Meeting the nutritional needs of young children is a particularly important aspect of global health, as insufficient nutrition during periods of rapid growth, which overlap with the weaning period, can have serious negative effects on health and other life-long outcomes. The long-term solution for solving micronutrient inadequacy is ensuring a sustainable and diverse diet through food-based approaches.
Facing my own challenges with breastfeeding, pumping, and complementary feeding despite a supportive work environment, help from my family, and relatively easy access to healthy food has given me even more respect for the mothers and communities SPRING works with who overcome even greater barriers to making breastfeeding and healthy eating a reality in their lives.
An innovative media initiative engages communities to produce videos about nutrition and health.
JSI’s Agnes Guyon reflects on the effectiveness of engaging trained traditional midwives to improve nutrition practices in Liberia.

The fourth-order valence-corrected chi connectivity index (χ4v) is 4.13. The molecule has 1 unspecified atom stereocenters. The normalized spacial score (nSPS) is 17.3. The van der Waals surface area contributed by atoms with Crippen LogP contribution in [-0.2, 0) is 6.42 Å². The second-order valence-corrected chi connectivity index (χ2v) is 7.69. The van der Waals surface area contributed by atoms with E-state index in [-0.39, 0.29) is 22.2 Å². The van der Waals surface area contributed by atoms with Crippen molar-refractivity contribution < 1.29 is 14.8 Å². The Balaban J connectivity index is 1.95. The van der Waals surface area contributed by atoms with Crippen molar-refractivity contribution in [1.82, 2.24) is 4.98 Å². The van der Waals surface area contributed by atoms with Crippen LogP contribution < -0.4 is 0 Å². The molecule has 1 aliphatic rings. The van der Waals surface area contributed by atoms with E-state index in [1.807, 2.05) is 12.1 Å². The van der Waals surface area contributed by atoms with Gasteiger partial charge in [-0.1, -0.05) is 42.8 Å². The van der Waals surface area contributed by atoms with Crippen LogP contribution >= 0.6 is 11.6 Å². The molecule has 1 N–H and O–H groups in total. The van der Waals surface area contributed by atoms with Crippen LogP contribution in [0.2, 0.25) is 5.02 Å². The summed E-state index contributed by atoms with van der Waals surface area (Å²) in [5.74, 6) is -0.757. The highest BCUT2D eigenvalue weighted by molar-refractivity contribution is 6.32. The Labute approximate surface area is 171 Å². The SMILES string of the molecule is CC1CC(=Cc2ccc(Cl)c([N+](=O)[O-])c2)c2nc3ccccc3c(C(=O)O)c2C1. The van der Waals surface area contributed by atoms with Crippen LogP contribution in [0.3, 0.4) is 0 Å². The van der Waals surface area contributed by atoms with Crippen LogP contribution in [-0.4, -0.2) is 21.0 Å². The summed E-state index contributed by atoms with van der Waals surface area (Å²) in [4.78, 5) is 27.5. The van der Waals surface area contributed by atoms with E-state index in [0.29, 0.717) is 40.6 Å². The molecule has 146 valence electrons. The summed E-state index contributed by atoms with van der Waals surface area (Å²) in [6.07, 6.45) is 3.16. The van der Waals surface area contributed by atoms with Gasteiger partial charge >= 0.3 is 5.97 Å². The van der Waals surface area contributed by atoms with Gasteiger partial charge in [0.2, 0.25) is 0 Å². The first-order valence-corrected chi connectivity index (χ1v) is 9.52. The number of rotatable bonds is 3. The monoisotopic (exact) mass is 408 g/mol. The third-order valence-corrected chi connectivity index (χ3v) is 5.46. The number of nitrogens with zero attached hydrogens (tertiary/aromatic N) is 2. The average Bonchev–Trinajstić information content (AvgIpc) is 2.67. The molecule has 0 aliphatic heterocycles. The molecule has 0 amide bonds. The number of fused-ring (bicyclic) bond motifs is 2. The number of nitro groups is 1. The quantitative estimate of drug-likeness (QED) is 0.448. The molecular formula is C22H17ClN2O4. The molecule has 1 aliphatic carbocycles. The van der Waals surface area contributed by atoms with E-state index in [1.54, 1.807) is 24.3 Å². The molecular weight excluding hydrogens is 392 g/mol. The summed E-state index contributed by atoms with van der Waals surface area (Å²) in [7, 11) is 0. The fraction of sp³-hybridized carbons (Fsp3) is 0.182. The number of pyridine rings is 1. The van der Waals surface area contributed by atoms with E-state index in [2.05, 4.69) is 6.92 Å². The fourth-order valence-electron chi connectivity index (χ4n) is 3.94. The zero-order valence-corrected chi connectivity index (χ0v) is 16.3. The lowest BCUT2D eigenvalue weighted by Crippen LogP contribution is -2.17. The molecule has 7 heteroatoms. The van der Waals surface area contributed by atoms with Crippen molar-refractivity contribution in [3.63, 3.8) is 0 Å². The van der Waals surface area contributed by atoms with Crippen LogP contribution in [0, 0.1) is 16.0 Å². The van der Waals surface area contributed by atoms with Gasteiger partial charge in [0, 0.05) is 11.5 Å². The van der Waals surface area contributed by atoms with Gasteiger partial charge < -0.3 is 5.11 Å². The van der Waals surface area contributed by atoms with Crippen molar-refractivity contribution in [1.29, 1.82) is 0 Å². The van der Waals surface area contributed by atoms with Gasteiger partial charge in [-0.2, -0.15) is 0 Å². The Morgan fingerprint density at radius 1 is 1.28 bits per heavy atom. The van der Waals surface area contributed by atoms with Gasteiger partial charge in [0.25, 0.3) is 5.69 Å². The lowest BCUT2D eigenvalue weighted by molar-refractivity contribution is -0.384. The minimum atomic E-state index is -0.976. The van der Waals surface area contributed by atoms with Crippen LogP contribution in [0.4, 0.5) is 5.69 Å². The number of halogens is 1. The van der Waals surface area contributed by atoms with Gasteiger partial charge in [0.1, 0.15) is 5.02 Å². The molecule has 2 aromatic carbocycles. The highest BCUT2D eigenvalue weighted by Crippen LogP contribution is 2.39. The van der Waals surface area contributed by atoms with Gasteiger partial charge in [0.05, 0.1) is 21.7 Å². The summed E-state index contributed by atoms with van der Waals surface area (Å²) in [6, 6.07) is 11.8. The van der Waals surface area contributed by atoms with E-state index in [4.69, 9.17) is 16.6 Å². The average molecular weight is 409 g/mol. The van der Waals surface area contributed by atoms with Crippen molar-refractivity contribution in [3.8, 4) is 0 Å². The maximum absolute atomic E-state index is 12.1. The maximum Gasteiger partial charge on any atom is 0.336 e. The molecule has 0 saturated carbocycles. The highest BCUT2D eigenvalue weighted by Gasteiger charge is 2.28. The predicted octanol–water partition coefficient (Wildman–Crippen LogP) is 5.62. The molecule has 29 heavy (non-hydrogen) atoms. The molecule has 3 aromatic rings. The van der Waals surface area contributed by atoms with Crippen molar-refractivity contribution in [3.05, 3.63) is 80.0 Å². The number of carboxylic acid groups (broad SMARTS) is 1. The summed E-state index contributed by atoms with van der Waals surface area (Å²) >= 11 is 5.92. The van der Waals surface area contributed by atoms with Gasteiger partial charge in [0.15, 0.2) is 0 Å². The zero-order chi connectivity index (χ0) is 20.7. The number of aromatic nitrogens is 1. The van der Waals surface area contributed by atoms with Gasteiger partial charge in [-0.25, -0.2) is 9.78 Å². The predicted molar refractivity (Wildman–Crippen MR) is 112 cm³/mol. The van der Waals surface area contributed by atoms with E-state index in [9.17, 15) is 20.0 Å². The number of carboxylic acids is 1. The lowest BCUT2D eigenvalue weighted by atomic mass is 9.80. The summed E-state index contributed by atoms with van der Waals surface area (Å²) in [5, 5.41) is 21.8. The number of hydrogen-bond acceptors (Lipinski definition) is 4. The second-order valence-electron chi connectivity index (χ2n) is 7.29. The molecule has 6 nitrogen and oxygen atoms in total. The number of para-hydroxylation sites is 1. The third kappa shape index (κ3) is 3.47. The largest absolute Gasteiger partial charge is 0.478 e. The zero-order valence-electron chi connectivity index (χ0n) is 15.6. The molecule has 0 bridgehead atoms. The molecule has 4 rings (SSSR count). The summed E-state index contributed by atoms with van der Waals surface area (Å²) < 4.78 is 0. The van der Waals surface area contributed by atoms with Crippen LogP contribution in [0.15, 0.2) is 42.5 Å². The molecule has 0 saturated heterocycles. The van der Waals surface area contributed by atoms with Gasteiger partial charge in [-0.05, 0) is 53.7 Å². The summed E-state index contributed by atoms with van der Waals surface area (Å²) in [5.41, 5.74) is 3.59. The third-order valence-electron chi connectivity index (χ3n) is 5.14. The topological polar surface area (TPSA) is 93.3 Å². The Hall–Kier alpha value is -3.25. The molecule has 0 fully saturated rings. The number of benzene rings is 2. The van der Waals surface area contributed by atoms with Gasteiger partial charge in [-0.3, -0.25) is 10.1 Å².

Don’t be fooled by misinformation! Abhi Goyal and Christa Reynolds of the SPRING project separate nutrition fact from fiction for April Fools’ day.
Each year, 3.1 million children die before reaching their fifth birthday due to malnutrition-related causes. On her son’s fifth birthday, nutrition advisor Carrie Hubbell Melgarejo reflects on the factors that helped him ‘survive to five’ in good health.
Ella Jaiblai, Essential Nutrition Actions advisor for the LAUNCH project in Liberia, reports from the Multi-Sectoral Nutrition Strategy (MSN) Global Learning and Evidence Exchange (GLEE) Workshop last January in Accra, Ghana.
In honor of International Women’s Day (March 8th), Christina Reynold’s of the SPRING Project explains how nutrition impacts gender parity.